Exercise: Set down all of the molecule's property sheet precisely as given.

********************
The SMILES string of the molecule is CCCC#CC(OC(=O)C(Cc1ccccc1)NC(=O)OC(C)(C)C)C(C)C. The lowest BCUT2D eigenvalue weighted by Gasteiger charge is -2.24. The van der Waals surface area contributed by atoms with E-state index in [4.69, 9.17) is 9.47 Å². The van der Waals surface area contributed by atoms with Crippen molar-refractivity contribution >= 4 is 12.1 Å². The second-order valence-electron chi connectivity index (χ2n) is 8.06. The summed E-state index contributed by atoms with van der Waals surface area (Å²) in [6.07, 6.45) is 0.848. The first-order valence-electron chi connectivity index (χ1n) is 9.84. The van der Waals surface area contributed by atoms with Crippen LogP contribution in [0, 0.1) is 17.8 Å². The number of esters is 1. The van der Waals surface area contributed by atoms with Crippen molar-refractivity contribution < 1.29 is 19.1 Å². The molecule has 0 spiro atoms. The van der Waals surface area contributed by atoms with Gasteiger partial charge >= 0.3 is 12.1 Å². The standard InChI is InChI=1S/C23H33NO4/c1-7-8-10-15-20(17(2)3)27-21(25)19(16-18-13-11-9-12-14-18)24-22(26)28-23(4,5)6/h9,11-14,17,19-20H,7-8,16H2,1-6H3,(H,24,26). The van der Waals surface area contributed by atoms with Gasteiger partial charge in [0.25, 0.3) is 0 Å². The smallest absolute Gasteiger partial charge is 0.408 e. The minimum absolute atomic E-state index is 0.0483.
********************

The SMILES string of the molecule is CCCC#CC(OC(=O)C(Cc1ccccc1)NC(=O)OC(C)(C)C)C(C)C. The lowest BCUT2D eigenvalue weighted by Gasteiger charge is -2.24. The van der Waals surface area contributed by atoms with E-state index in [4.69, 9.17) is 9.47 Å². The van der Waals surface area contributed by atoms with Crippen molar-refractivity contribution >= 4 is 12.1 Å². The second-order valence-electron chi connectivity index (χ2n) is 8.06. The summed E-state index contributed by atoms with van der Waals surface area (Å²) in [6.07, 6.45) is 0.848. The first-order valence-electron chi connectivity index (χ1n) is 9.84. The van der Waals surface area contributed by atoms with Crippen LogP contribution in [0, 0.1) is 17.8 Å². The number of esters is 1. The van der Waals surface area contributed by atoms with Crippen molar-refractivity contribution < 1.29 is 19.1 Å². The molecule has 0 spiro atoms. The van der Waals surface area contributed by atoms with Gasteiger partial charge >= 0.3 is 12.1 Å². The standard InChI is InChI=1S/C23H33NO4/c1-7-8-10-15-20(17(2)3)27-21(25)19(16-18-13-11-9-12-14-18)24-22(26)28-23(4,5)6/h9,11-14,17,19-20H,7-8,16H2,1-6H3,(H,24,26). The van der Waals surface area contributed by atoms with Gasteiger partial charge in [0.25, 0.3) is 0 Å². The smallest absolute Gasteiger partial charge is 0.408 e. The minimum absolute atomic E-state index is 0.0483.